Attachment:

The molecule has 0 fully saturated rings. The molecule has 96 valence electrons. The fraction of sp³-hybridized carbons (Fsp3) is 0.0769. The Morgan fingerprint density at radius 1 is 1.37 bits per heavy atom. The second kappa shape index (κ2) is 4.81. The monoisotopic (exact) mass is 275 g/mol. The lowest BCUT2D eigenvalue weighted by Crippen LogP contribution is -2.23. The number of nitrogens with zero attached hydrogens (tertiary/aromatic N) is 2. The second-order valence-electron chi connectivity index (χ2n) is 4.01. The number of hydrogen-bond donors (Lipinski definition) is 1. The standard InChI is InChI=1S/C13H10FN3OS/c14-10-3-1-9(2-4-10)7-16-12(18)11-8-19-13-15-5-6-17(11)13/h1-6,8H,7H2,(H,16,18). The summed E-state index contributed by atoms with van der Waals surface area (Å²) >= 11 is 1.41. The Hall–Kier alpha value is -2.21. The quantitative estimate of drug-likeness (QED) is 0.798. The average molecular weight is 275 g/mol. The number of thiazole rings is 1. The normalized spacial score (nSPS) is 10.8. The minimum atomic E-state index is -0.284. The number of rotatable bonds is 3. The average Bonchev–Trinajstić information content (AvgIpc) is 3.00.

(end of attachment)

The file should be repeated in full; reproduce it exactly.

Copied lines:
The molecule has 0 fully saturated rings. The molecule has 96 valence electrons. The fraction of sp³-hybridized carbons (Fsp3) is 0.0769. The Morgan fingerprint density at radius 1 is 1.37 bits per heavy atom. The second kappa shape index (κ2) is 4.81. The monoisotopic (exact) mass is 275 g/mol. The lowest BCUT2D eigenvalue weighted by Crippen LogP contribution is -2.23. The number of nitrogens with zero attached hydrogens (tertiary/aromatic N) is 2. The second-order valence-electron chi connectivity index (χ2n) is 4.01. The number of hydrogen-bond donors (Lipinski definition) is 1. The standard InChI is InChI=1S/C13H10FN3OS/c14-10-3-1-9(2-4-10)7-16-12(18)11-8-19-13-15-5-6-17(11)13/h1-6,8H,7H2,(H,16,18). The summed E-state index contributed by atoms with van der Waals surface area (Å²) >= 11 is 1.41. The Hall–Kier alpha value is -2.21. The quantitative estimate of drug-likeness (QED) is 0.798. The average molecular weight is 275 g/mol. The number of thiazole rings is 1. The normalized spacial score (nSPS) is 10.8. The minimum atomic E-state index is -0.284. The number of rotatable bonds is 3. The average Bonchev–Trinajstić information content (AvgIpc) is 3.00.